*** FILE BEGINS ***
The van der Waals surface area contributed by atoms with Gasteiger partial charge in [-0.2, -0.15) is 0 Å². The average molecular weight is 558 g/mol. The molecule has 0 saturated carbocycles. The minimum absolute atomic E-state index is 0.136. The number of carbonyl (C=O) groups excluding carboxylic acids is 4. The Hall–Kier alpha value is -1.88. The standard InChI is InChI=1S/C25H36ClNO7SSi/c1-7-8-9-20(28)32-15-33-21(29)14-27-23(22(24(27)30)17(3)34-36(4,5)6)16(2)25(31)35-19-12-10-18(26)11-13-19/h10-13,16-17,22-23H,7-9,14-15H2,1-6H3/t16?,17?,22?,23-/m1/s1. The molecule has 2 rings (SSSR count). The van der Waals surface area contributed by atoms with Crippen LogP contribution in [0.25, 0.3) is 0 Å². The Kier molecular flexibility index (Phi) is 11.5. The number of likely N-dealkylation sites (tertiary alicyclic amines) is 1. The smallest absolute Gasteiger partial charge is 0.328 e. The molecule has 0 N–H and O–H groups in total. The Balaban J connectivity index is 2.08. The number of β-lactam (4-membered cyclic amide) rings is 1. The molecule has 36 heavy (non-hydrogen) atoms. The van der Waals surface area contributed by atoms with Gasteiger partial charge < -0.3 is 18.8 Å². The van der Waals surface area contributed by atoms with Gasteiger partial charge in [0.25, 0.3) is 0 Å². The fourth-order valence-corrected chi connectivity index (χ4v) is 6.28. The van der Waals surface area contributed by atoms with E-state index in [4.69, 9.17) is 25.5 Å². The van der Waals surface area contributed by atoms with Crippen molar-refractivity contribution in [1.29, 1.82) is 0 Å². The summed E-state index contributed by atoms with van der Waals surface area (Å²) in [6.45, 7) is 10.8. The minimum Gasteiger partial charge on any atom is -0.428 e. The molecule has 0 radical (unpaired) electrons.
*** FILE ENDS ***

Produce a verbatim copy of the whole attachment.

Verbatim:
The van der Waals surface area contributed by atoms with Gasteiger partial charge in [-0.2, -0.15) is 0 Å². The average molecular weight is 558 g/mol. The molecule has 0 saturated carbocycles. The minimum absolute atomic E-state index is 0.136. The number of carbonyl (C=O) groups excluding carboxylic acids is 4. The Hall–Kier alpha value is -1.88. The standard InChI is InChI=1S/C25H36ClNO7SSi/c1-7-8-9-20(28)32-15-33-21(29)14-27-23(22(24(27)30)17(3)34-36(4,5)6)16(2)25(31)35-19-12-10-18(26)11-13-19/h10-13,16-17,22-23H,7-9,14-15H2,1-6H3/t16?,17?,22?,23-/m1/s1. The molecule has 2 rings (SSSR count). The van der Waals surface area contributed by atoms with Crippen LogP contribution in [0.25, 0.3) is 0 Å². The Kier molecular flexibility index (Phi) is 11.5. The number of likely N-dealkylation sites (tertiary alicyclic amines) is 1. The smallest absolute Gasteiger partial charge is 0.328 e. The molecule has 0 N–H and O–H groups in total. The Balaban J connectivity index is 2.08. The number of β-lactam (4-membered cyclic amide) rings is 1. The molecule has 36 heavy (non-hydrogen) atoms. The van der Waals surface area contributed by atoms with Gasteiger partial charge < -0.3 is 18.8 Å². The van der Waals surface area contributed by atoms with Gasteiger partial charge in [0.25, 0.3) is 0 Å². The fourth-order valence-corrected chi connectivity index (χ4v) is 6.28. The van der Waals surface area contributed by atoms with E-state index in [4.69, 9.17) is 25.5 Å². The van der Waals surface area contributed by atoms with Crippen molar-refractivity contribution in [1.29, 1.82) is 0 Å². The summed E-state index contributed by atoms with van der Waals surface area (Å²) in [6.45, 7) is 10.8. The minimum Gasteiger partial charge on any atom is -0.428 e. The molecule has 0 radical (unpaired) electrons.